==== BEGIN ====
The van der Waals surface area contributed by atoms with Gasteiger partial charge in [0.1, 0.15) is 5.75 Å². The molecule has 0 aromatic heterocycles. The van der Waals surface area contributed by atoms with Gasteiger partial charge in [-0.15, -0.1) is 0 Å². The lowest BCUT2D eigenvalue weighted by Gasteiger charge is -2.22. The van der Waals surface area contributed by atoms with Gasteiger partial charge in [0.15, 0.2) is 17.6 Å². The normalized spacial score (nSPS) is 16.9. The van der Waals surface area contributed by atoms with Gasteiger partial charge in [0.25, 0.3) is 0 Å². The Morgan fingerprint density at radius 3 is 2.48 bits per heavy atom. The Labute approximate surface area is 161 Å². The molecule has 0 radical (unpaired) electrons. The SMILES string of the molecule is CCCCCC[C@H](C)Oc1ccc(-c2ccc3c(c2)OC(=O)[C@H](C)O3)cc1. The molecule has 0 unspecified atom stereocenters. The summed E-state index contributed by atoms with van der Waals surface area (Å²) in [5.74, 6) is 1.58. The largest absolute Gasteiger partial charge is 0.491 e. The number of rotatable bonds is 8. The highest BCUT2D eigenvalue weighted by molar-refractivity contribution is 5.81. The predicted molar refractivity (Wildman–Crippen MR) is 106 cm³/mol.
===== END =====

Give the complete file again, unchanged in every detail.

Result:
The van der Waals surface area contributed by atoms with Gasteiger partial charge in [0.1, 0.15) is 5.75 Å². The molecule has 0 aromatic heterocycles. The van der Waals surface area contributed by atoms with Gasteiger partial charge in [-0.15, -0.1) is 0 Å². The lowest BCUT2D eigenvalue weighted by Gasteiger charge is -2.22. The van der Waals surface area contributed by atoms with Gasteiger partial charge in [0.15, 0.2) is 17.6 Å². The normalized spacial score (nSPS) is 16.9. The van der Waals surface area contributed by atoms with Gasteiger partial charge in [0.25, 0.3) is 0 Å². The Morgan fingerprint density at radius 3 is 2.48 bits per heavy atom. The Labute approximate surface area is 161 Å². The molecule has 0 radical (unpaired) electrons. The SMILES string of the molecule is CCCCCC[C@H](C)Oc1ccc(-c2ccc3c(c2)OC(=O)[C@H](C)O3)cc1. The molecule has 0 unspecified atom stereocenters. The summed E-state index contributed by atoms with van der Waals surface area (Å²) in [5.74, 6) is 1.58. The largest absolute Gasteiger partial charge is 0.491 e. The number of rotatable bonds is 8. The highest BCUT2D eigenvalue weighted by molar-refractivity contribution is 5.81. The predicted molar refractivity (Wildman–Crippen MR) is 106 cm³/mol.